[map below] Late in May a final carrier raid was made to indoctrinate new air p204 groups and to strike a blow at airfields on 1 Marcus and 2 Wake islands, from which the Japanese might threaten the northern flank of our supply line to the Marianas. Three carriers participated — Essex, Wasp, and San Jacinto — under the tactical command of Rear Admiral A. E. Montgomery, Commander, Task Group 58.6. The group sortied from 3 Majuro on 15 May, opened the attack with a night fighter sweep on Marcus in the pre‑dawn darkness of 19 May, and, in the face of intense antiaircraft fire, strafed and bombed that hapless island for two consecutive days. On 23 May the raid moved eastward where it struck Wake Island with 354 combat sorties. With the return of the task group to Majuro on 25 May, Vice Admiral Mitscher's Task Force 58 began active preparations for its next great role in the central Pacific offensive. During the occupation and defense of the Marianas the naval air arm, operating at a new peak of efficiency, offered a challenge to the enemy which could be ignored no longer; and the Japanese, for the first time since the desperate days of the Solomon Islands campaign, accepted the challenge with their own fast carrier fleet.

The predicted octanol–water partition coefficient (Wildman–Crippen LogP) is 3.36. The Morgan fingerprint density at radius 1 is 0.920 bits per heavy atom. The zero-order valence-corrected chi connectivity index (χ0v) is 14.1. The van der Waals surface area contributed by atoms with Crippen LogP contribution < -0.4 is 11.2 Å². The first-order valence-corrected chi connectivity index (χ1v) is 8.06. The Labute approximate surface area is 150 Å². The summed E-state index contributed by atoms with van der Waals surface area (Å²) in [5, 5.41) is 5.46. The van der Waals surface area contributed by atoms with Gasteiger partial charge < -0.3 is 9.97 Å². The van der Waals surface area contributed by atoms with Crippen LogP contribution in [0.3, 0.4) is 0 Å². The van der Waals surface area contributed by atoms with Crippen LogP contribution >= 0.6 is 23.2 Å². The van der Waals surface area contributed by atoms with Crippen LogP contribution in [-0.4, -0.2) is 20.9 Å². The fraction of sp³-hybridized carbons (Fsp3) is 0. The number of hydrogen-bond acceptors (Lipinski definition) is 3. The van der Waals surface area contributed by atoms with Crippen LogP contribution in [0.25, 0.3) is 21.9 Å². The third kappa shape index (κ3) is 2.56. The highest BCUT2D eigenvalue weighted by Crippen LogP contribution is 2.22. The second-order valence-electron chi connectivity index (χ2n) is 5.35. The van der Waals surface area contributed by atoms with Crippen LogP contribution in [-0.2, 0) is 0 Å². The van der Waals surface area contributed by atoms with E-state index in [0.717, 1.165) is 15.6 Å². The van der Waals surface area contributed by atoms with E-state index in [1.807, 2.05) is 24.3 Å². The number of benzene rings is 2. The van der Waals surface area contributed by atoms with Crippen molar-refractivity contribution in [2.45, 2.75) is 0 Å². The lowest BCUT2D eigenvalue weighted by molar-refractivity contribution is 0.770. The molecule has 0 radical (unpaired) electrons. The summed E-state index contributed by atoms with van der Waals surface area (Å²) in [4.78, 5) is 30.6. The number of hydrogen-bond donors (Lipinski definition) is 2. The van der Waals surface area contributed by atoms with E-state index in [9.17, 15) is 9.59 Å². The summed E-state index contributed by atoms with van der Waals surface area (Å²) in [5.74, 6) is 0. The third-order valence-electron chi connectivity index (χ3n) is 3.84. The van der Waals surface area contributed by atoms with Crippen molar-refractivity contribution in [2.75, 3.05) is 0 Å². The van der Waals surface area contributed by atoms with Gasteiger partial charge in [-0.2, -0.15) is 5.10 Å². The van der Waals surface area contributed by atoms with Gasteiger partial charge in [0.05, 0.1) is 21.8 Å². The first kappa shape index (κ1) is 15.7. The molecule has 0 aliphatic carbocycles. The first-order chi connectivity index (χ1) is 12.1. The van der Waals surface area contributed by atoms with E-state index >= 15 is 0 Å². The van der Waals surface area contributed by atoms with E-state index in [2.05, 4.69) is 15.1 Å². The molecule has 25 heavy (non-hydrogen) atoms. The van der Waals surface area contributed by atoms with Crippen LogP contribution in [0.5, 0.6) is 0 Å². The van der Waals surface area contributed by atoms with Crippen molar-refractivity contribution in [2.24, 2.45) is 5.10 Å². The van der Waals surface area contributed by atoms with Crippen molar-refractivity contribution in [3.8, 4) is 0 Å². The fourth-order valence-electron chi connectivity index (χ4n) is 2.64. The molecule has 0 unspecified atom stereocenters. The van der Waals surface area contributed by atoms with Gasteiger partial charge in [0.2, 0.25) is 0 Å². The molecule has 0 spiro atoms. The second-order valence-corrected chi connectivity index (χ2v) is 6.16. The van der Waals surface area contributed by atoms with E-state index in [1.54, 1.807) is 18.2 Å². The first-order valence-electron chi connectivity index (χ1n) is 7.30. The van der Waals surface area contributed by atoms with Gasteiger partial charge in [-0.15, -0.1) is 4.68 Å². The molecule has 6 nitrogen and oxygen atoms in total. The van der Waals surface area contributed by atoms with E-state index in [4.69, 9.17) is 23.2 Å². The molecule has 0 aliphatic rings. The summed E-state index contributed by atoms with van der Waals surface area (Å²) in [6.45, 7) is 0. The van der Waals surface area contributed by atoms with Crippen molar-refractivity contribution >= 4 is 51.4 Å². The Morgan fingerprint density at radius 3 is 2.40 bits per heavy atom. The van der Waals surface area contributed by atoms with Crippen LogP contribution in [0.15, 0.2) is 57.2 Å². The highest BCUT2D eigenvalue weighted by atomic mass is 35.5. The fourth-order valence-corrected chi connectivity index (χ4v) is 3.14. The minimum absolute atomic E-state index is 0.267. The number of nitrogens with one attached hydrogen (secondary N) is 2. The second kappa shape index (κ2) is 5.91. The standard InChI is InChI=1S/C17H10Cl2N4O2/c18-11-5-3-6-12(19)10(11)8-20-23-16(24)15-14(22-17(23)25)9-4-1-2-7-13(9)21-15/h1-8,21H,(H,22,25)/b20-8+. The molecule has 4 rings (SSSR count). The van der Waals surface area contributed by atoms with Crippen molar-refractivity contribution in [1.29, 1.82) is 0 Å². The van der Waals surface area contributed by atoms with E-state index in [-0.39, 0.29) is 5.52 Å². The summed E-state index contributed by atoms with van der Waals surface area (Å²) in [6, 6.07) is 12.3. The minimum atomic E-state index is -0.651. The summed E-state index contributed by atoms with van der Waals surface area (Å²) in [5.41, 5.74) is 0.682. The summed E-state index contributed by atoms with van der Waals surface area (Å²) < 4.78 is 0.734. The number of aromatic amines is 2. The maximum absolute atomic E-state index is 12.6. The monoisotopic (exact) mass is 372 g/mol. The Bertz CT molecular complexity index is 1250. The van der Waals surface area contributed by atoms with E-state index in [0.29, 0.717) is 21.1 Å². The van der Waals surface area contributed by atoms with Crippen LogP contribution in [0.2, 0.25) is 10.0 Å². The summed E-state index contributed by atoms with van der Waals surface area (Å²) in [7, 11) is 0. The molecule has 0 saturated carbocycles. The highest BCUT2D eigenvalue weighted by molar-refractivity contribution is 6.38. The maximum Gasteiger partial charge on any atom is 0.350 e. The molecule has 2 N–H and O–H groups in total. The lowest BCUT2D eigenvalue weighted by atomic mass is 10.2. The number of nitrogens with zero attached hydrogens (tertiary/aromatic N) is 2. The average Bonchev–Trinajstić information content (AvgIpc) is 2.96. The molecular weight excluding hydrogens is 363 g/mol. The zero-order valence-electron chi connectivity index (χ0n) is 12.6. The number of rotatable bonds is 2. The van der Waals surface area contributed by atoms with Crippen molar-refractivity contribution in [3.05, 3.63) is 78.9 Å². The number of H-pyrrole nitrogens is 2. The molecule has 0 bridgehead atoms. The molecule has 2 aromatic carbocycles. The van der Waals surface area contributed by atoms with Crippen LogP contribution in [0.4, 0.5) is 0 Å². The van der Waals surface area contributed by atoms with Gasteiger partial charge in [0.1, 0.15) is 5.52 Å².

[map below] As our amphibious ambitions brought us closer to Japan the power of the enemy to resist in the air increased accordingly. The campaign for the Marianas put the air war on a more equal basis than it had ever been in the central Pacific, and although American control of the air was won in a series of shattering defeats for the enemy, the example of quick and easy victory which had been established in the Gilberts and Marshalls could not be applied to the conquest of 1 Saipan, 2 Tinian, and 3 Guam. The reasons for this are obvious both to the military strategist and the geographer: loss of the Marianas portended consequences that demanded the commitment of Japanese air strength; and the comparative ease with which the islands could be reinforced from the empire by way of the 4 Bonin-Volcano group supported that demand. And so the Japanese Air Force expended its aircraft with lavish hand. Such strategy impeded our advance only momentarily and presented us with a solid triumph over enemy air power.